What are you reading?


Falcó by Arturo Pérez-Reverte

I’m not sure whether there is an English edition of this as yet. Pérez-Reverte is perhaps best known outside Spain for his Capitain Alatriste series of historical swashbuckling, and of course for The Club Dumas, the source to Polanski’s THE NINTH GATE.

Falcó is a much more recent work by Pérez-Reverte, his first in a series of three - up to now - Spanish civil war spy thrillers. It was marketed with an emphasis on that typical Hemingway atmosphere we’ve come to expect from that period. And indeed you can find the odd moment of For-Whom-The-Bell-Tolls pathos. Only that’s entirely debunked by the cynicism of its protagonist and the unsparing brutality of events.

What Falcó really is (and why I mention this book here) is a retake on the Bond template, both the character and his creator, to whom Falcó owes more than just a little inspiration.

All the usual Bond paraphernalia is in effect: brand cigarettes, brand lighter, brand clothes and brand gun. There’s an M figure with the rank of admiral, there’s a backstory in the murky world of arms dealing and an unsuccessful military education, there’s womanising, gambling. And there’s torture and bestiality of the worst kind.

And all of the above is blurred - and sometimes inverted - through the lens of the Spanish civil war setting. A Bond thriller if Fleming had been Spanish. And if he had been ruthless enough to tear down the whole romance Fleming so carefully employs in his tales.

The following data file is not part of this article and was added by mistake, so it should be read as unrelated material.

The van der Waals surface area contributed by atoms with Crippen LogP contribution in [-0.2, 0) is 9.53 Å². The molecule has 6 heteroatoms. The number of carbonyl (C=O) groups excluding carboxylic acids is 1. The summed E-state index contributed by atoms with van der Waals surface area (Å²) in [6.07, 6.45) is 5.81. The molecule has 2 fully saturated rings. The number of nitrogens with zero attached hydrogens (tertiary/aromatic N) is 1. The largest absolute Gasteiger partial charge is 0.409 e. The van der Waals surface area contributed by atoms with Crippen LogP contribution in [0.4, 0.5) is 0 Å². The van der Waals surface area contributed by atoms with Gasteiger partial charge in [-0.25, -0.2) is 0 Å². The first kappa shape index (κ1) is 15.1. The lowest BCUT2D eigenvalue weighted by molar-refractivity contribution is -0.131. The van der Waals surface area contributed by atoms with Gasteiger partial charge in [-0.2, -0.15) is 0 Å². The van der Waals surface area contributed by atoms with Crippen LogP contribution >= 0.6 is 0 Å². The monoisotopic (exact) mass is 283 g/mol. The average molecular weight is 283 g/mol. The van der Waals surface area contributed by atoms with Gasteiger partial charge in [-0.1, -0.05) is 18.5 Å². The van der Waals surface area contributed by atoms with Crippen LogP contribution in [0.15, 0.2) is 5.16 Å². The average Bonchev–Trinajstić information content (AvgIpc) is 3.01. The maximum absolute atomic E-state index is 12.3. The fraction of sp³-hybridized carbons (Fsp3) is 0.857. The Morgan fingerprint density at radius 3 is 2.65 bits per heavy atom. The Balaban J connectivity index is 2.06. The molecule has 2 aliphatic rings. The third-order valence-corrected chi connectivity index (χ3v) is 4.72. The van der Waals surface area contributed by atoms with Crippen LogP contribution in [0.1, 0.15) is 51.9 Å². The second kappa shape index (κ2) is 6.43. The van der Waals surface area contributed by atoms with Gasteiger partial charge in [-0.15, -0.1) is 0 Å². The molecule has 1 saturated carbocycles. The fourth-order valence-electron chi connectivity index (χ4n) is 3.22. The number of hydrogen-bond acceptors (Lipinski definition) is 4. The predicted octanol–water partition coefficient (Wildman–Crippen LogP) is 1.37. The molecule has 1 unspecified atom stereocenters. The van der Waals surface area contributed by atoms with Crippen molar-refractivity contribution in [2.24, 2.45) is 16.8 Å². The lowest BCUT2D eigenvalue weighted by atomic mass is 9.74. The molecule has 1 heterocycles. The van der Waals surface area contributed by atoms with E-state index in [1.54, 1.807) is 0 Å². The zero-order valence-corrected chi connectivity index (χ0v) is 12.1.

Pérez-Reverte knows no such qualms, he tears apart the entire idea with just as much gusto as he used to build it up. And he spares his readers little when an Eagle-Has-Landed adventure turns into a cynical backstabbing op.

Even the ending, bloody and brutal as it is, turns out to be a deep bow towards Casino Royale and its protagonist.


Far geekier, but there is a Bondian connection: “Karman” by Giorgio Agamben.

It is Agamben’s most recent text–a philosophical investigation into concepts of law, power, violence and exclusion (among other things) in Western European culture.

Bondian part: As you can tell from my posts, in addition to caring about mise en scene, I also care about the cultural aspects of movies, and I have always found crime/spy novels and films interesting windows into how a society imagines crime/violence/punishment and other social issues. Agatha Christie was my first “adult” author, and I still re-read her—most recently “After the Funeral,” which is interesting as a providing a window onto post-WWII life in England, with an emphasis on the lives of women (a subject Christie does not always get credit for tackling).

Part of my interest in Bond films is how they have adapted over time to the culture(s) in which they were made and released. With varying degrees of self-awareness, the films provide a chronicle of social attitudes—of what can and cannot be said; what should and should not be said; and what expressions/attitudes find wide acceptance resulting in (often tremendous) financial remuneration.


Starting off the new year with a revisiting of an old favorite. Colonel Sun is resting on my nightstand. Been well over a decade since I last went through it. Just into the damage control briefing and trail pointing to Greece. Similar tone to Fleming, but Amis does have his own flow.


Rabbit, Run by updike and The Arabian Nights by?

Though i don’t know how i fit it in with this CBN addiction i’ve fallen victim to :dizzy_face:


I’m currently reading Becoming by Michelle Obama. :slightly_smiling_face:


Just finished going through 2 world expanding books in the A Song of Ice and Fire series: Fire and Blood and The World of Ice and Fire. Currently, I’m reading Forever and a Day having not had a chance until now. I really like it so far, though it’s weird reading a Bond story with another 007 in it.